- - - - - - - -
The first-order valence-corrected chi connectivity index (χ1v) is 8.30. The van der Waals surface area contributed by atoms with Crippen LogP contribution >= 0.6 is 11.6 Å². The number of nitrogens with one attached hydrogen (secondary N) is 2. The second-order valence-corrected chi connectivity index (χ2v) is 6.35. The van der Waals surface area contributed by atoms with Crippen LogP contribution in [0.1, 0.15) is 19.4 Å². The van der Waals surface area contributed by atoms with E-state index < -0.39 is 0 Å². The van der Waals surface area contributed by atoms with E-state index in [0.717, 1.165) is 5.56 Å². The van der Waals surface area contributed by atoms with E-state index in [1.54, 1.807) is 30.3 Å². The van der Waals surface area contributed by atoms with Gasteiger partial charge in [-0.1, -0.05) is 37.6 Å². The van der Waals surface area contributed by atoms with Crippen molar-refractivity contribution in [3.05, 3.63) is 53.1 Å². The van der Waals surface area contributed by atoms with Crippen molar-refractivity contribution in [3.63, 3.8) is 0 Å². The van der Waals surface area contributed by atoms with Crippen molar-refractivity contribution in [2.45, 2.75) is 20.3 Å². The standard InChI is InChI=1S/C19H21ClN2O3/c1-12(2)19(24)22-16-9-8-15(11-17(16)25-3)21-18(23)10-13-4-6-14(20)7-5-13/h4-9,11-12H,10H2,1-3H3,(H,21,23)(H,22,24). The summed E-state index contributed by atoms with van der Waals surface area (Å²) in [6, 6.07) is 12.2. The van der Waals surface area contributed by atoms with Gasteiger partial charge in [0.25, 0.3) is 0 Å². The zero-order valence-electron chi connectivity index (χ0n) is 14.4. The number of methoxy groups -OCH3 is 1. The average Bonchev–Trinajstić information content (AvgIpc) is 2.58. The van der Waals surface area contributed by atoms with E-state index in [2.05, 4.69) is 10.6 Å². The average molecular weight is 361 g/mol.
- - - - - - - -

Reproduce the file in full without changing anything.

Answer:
The first-order valence-corrected chi connectivity index (χ1v) is 8.30. The van der Waals surface area contributed by atoms with Crippen LogP contribution >= 0.6 is 11.6 Å². The number of nitrogens with one attached hydrogen (secondary N) is 2. The second-order valence-corrected chi connectivity index (χ2v) is 6.35. The van der Waals surface area contributed by atoms with Crippen LogP contribution in [0.1, 0.15) is 19.4 Å². The van der Waals surface area contributed by atoms with E-state index < -0.39 is 0 Å². The van der Waals surface area contributed by atoms with E-state index in [0.717, 1.165) is 5.56 Å². The van der Waals surface area contributed by atoms with E-state index in [1.54, 1.807) is 30.3 Å². The van der Waals surface area contributed by atoms with Gasteiger partial charge in [-0.1, -0.05) is 37.6 Å². The van der Waals surface area contributed by atoms with Crippen molar-refractivity contribution in [3.05, 3.63) is 53.1 Å². The van der Waals surface area contributed by atoms with Crippen molar-refractivity contribution in [3.63, 3.8) is 0 Å². The van der Waals surface area contributed by atoms with Crippen molar-refractivity contribution in [2.45, 2.75) is 20.3 Å². The standard InChI is InChI=1S/C19H21ClN2O3/c1-12(2)19(24)22-16-9-8-15(11-17(16)25-3)21-18(23)10-13-4-6-14(20)7-5-13/h4-9,11-12H,10H2,1-3H3,(H,21,23)(H,22,24). The summed E-state index contributed by atoms with van der Waals surface area (Å²) in [6, 6.07) is 12.2. The van der Waals surface area contributed by atoms with Gasteiger partial charge in [0.25, 0.3) is 0 Å². The zero-order valence-electron chi connectivity index (χ0n) is 14.4. The number of methoxy groups -OCH3 is 1. The average Bonchev–Trinajstić information content (AvgIpc) is 2.58. The van der Waals surface area contributed by atoms with E-state index in [2.05, 4.69) is 10.6 Å². The average molecular weight is 361 g/mol.